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The Normans

Told Chiefly in Relation to their Conquest of England 

Sarah Orne Jewett


I.  The Men of the Dragon Ships
II.  Rolf the Ganger
III. William Longsword
IV.  Richard the Fearless
V.  Duke Richard the Good
VI.  Robert the Magnificent
VII. The Normans in Italy
VIII. The Youth of William the Conqueror
IX.  Across the Channel
X. The Battle of Val-Ès-Dunes
XI. The Abbey of Bec
XII. Matilda of Flanders
XIII.  Harold the Englishman
XIV.  News from England
 XV.  The Battle of Hastings
XVI.  William the Conqueror
XVII.  Kingdom and Dukedom
XVIII.  Conclusion
England After The Norman Conquest (1891)

Jewett's Sources

Printings and Sales


Jewett's Comments

The Story of the Nations Series

Jewett's Argument in The Story of the Normans

Jewett, Nordicism and Race


New York
G. P. Putnam's Sons
Copyright 1886

Text from 1905 revised edition, published as The Normans

My Dear Grandfather
Doctor WILLIAM PERRY, of Exeter

Notes on the Dedication

Dr. Perry died in January 1887.

    A draft of what appears to be a different dedication is labeled: (one sheet of paper, property of Burton W. F. Trafton, Jr., South Berwick, Maine).  This is collected in transcriptions from mixed repositories in the Maine Women Writer's Collection, University of New England, Letters from Sarah Orne Jewett, 1875-1890, Folder 74, Burton Trafton Jewett Research Collection. For more information about the individual transcription, contact the Maine Women Writers Collection.  Preparation by Linda Heller; edited by Terry Heller.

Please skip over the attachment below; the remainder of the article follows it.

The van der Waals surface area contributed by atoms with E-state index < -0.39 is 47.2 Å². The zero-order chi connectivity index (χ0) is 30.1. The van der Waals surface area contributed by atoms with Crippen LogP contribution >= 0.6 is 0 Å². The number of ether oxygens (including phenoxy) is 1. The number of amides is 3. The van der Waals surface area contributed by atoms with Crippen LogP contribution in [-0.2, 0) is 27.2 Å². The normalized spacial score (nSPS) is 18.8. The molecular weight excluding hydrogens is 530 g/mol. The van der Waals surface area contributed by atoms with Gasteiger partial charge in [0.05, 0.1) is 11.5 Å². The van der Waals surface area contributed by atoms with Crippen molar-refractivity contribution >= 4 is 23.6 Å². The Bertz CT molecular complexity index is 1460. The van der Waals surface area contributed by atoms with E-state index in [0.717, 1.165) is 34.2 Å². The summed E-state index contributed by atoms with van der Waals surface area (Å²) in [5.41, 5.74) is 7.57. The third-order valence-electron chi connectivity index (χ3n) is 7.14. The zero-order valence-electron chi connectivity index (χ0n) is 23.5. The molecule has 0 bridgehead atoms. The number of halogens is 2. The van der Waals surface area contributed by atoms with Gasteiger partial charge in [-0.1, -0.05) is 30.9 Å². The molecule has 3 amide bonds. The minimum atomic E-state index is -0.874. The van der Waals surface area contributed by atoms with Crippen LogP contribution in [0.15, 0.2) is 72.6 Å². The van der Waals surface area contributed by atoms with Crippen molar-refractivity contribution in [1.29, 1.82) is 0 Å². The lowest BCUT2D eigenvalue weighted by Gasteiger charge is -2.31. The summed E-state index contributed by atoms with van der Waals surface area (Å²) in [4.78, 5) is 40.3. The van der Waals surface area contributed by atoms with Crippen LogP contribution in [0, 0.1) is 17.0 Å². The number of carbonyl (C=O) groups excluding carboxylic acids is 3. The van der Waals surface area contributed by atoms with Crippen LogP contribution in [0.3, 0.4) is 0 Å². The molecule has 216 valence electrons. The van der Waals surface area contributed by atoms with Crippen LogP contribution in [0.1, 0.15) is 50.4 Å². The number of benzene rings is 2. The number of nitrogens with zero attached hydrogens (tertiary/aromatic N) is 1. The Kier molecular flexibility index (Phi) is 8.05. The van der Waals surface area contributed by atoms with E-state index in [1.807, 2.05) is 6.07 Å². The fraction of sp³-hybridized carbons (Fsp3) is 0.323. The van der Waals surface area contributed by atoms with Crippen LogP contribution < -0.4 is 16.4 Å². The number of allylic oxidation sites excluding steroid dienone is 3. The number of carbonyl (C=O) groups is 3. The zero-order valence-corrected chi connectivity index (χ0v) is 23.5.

Draft of an alternate Dedication and Acknowledgments

In writing this history I have tried to emphasize the growth and supremacy of the Normans as one of the great advances and uplifts of civilization a wave of advance, a higher tide rather, that makes new coastlines along the shore of time.

If I have dwelt much longer upon some men's stories than others in themselves equally interesting it has been in accordance with the wise suggestion of Guizot. [Quote]

I must acknowledge my debt to the histories of Freeman and Guizot and Palgrave Thierry & Laing as well as to Mr. Green[,] Prof. Guest & Prof. Johnson also my personal gratitude to my friends Mrs. Fields of Boston and Miss Ticknor to whom I dedicate my book although with a painful sense of its difficiencies [so transcribed].  I would be most glad if it could mark my deep sense of her generous work for America in her plan and deboled [so transcribed].  Carrying forward of the Society for the Encouragement of (American Authors?)

Copyright & Publication

The copyright date for The Story of the Normans, according to WorldCat entries is 1886, though the first publication date usually is listed as 1887.  Reprintings were frequent until 1905. Beginning in 1891, the volume was printed under two titles:

    1.  The Story of the Normans, told chiefly in relation to their conquest of England (Original title),
    2.  The Normans, told chiefly in relation to their conquest of England.  (London: T. Fisher Unwin) 
See "Printings and Sales" above for details.
        Hathi Trust    1887 edition
        Google Books    1891 edition


Images of the Book

Illustration from the cover


G. P. Putnam

Frontispiece.   Birthplace of William the Conqueror.  Falaise.

Fold-out map.  Europe at the close of the 11th Century.

Edited and annotated by Terry Heller, Coe College
Graphics assistance: Mary Dias, Coe College
    Research and other assistance: Allison Anderson,  Tanner Brossert, Linda and Gabe Heller.
Copyright 1998-2017 by Terry Heller